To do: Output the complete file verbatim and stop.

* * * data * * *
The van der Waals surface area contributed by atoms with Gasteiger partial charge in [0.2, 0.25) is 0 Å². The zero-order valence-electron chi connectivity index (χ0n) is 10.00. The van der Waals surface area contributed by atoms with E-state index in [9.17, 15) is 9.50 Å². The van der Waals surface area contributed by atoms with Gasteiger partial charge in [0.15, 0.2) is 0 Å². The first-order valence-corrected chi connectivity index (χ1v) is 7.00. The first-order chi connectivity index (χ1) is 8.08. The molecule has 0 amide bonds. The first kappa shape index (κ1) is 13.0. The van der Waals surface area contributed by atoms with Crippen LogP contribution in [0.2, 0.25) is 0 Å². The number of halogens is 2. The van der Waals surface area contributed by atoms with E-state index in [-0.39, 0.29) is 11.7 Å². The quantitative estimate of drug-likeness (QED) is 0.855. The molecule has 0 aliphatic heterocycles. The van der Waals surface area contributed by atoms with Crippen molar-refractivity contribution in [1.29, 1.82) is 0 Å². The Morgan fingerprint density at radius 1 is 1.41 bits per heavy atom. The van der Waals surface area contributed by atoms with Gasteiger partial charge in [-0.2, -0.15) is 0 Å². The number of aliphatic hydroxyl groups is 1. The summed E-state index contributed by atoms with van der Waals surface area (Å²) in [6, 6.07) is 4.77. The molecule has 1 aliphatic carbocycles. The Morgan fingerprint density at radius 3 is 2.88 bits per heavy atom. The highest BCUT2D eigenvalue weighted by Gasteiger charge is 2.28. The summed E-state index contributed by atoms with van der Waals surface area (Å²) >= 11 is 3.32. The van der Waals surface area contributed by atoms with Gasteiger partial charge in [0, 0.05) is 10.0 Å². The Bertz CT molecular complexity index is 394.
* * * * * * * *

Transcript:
The van der Waals surface area contributed by atoms with Gasteiger partial charge in [0.2, 0.25) is 0 Å². The zero-order valence-electron chi connectivity index (χ0n) is 10.00. The van der Waals surface area contributed by atoms with E-state index in [9.17, 15) is 9.50 Å². The van der Waals surface area contributed by atoms with Gasteiger partial charge in [0.15, 0.2) is 0 Å². The first-order valence-corrected chi connectivity index (χ1v) is 7.00. The first-order chi connectivity index (χ1) is 8.08. The molecule has 0 amide bonds. The first kappa shape index (κ1) is 13.0. The van der Waals surface area contributed by atoms with Crippen LogP contribution in [0.2, 0.25) is 0 Å². The number of halogens is 2. The van der Waals surface area contributed by atoms with E-state index in [-0.39, 0.29) is 11.7 Å². The quantitative estimate of drug-likeness (QED) is 0.855. The molecule has 0 aliphatic heterocycles. The van der Waals surface area contributed by atoms with Crippen molar-refractivity contribution in [1.29, 1.82) is 0 Å². The Morgan fingerprint density at radius 1 is 1.41 bits per heavy atom. The van der Waals surface area contributed by atoms with Gasteiger partial charge in [-0.2, -0.15) is 0 Å². The number of aliphatic hydroxyl groups is 1. The summed E-state index contributed by atoms with van der Waals surface area (Å²) in [6, 6.07) is 4.77. The molecule has 1 aliphatic carbocycles. The Morgan fingerprint density at radius 3 is 2.88 bits per heavy atom. The highest BCUT2D eigenvalue weighted by Gasteiger charge is 2.28. The summed E-state index contributed by atoms with van der Waals surface area (Å²) >= 11 is 3.32. The van der Waals surface area contributed by atoms with Gasteiger partial charge in [0, 0.05) is 10.0 Å². The Bertz CT molecular complexity index is 394.